ASH Daily news for 3 June 2016
1 August 2016
ASH Daily news for 03 June 2016
- Electric shock risk forces e-cigarette charger recall
- Norwich: Smoking could be ‘banned’ at 85 play areas
- Australia: Smokers distort health warnings on cigarette packs, research shows
- India: Cigarette brands implement 85% pictorial warnings
- Kenya: Health Ministry announces plans for plain packaging
- China: New draft of anti-smoking law weaker than health advocates had hoped
- Nigeria: BAT seeks enforcement of Tobacco Control Act
Electric shock risk forces e-cigarette charger recall
An e-cigarette manufacturer has been forced to recall mains wall chargers for some of its products over fears they could be dangerous.
Nu Mark has urged buyers to stop using the Green Smoke A/C D/C wall adaptor immediately after it discovered that the plastic housing of the adapter may break and expose internal parts, posing a potential electrical shock hazard.
The mains charger came packaged with some Green Smoke e-vapour kits as well as being sold separately as a stand alone item.Source: West Sussex Gazette – 03 June 2016
Norwich: Smoking could be ‘banned’ at 85 play areas
A bid to stamp out smoking around children may see a “voluntary ban” introduced at more than 80 play areas around Norwich – and could be extended to even more public places.Source: Norwich Evening News – 03 June 2016
Australia: Smokers distort health warnings on cigarette packs, research shows
The author of a 10-year study of Australian smokers has criticised messaging that conveys they are ignorant of its harms, instead finding that they can get “very creative” in avoiding health warnings.
Simone Dennis, an associate professor at the Australian National University, interviewed smokers in public places over the course of a decade and found they increasingly felt marginalised from society because of strict legislation.
She spoke to male smokers who would ask for or select packets with health warnings relating to pregnancy, and people with blue eyes who would avoid “the eye packet”.
It was common for people to negate the warnings or distort their meaning, such as by putting the cigarettes in another container or covering the packets with stickers.Source: The Guardian – 03 June 2016
India: Cigarette brands implement 85% pictorial warnings
International cigarette companies have implemented the rule requiring 85 percent pictorial warnings.
According to the companies, the decision was taken following the Supreme Court ruling making the new rule mandatory, even though the case was transferred back to Karnataka High Court.Source: Paris Guardian – 31 May 2016
Kenya: Health Ministry announces plans for plain packaging
Kenyan Health Cabinet secretary, Dr Cleopa Mailu, has announced at an event to mark World No Tobacco Day in Nairobi that a formal plan and timeline for implementation of plain packaging are to be developed.Source: All Africa – 31 May 2016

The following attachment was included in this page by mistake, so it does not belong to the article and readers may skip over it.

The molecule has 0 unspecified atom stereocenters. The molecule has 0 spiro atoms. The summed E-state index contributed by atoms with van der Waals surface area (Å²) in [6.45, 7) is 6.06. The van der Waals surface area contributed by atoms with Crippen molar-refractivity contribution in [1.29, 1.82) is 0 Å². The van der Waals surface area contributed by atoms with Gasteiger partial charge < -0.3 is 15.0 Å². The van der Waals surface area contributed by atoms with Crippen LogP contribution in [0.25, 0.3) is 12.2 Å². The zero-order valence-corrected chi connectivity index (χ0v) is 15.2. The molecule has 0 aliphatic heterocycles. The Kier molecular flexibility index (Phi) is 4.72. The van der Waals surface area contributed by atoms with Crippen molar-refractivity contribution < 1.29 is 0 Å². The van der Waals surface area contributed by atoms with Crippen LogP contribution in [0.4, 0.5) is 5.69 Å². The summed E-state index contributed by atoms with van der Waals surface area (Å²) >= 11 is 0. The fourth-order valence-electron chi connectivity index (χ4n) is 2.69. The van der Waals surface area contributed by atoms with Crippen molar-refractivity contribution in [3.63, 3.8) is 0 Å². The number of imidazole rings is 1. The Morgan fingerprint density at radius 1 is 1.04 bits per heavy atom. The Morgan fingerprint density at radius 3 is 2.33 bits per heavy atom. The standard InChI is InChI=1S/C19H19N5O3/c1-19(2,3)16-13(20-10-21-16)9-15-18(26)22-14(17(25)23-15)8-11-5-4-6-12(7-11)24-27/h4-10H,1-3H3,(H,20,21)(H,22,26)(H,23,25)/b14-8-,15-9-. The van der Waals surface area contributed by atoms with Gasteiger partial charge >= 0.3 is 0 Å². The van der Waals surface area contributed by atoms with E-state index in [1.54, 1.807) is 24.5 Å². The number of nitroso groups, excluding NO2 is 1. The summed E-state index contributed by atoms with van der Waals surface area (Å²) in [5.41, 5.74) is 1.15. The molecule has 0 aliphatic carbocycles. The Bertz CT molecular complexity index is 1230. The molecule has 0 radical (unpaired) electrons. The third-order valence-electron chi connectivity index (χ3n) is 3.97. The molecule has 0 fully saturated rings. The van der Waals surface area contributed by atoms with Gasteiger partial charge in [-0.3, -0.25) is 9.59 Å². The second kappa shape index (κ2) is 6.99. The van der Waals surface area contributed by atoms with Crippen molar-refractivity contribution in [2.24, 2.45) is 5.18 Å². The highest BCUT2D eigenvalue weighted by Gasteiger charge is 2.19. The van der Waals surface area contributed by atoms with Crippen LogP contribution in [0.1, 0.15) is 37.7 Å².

China: New draft of anti-smoking law weaker than health advocates had hoped
A recent draft of the Chinese national anti-smoking law significantly weakens previously proposed legislation, according to several people familiar with the bill, and some public health advocates said the powerful state-owned tobacco monopoly had lobbied for the changes.
The advocates and some former government officials involved in discussions with officials close to the lawmaking process said the tobacco industry had urged the legislative affairs office of the State Council, China’s cabinet, to keep allowing cigarette advertisements, and enable workplaces, restaurants and other public places to create enclaves for smokers.
An earlier version of the law, released for public comment in 2014, included provisions banning smoking in workplaces and on public transport, as well as curbs on tobacco ads and promotion, according to health groups.
– Plain-packaging push for tobacco products, China DailySource: Reuters – 03 June 2016
Nigeria: BAT seeks enforcement of Tobacco Control Act
British American Tobacco Nigeria claims to be seeking enforcement of the Tobacco Control Act, one year after its enactment.
In a statement, the Director, Legal and External Affairs, BAT West Africa, Freddy Messanvi, said that BATN supports the objective of the law “provided that these measures adequately combat smoking activity in a manner which is proportionate, not duplicating or contradicting existing laws, and does not unjustifiably limit any rights or objectives”.
BAT noted that a year after the enactment of the TCA, enforcement had not been fully implemented in Nigeria and this had provided opportunity for illicit products to thrive.Source: Punch – 03 May 2016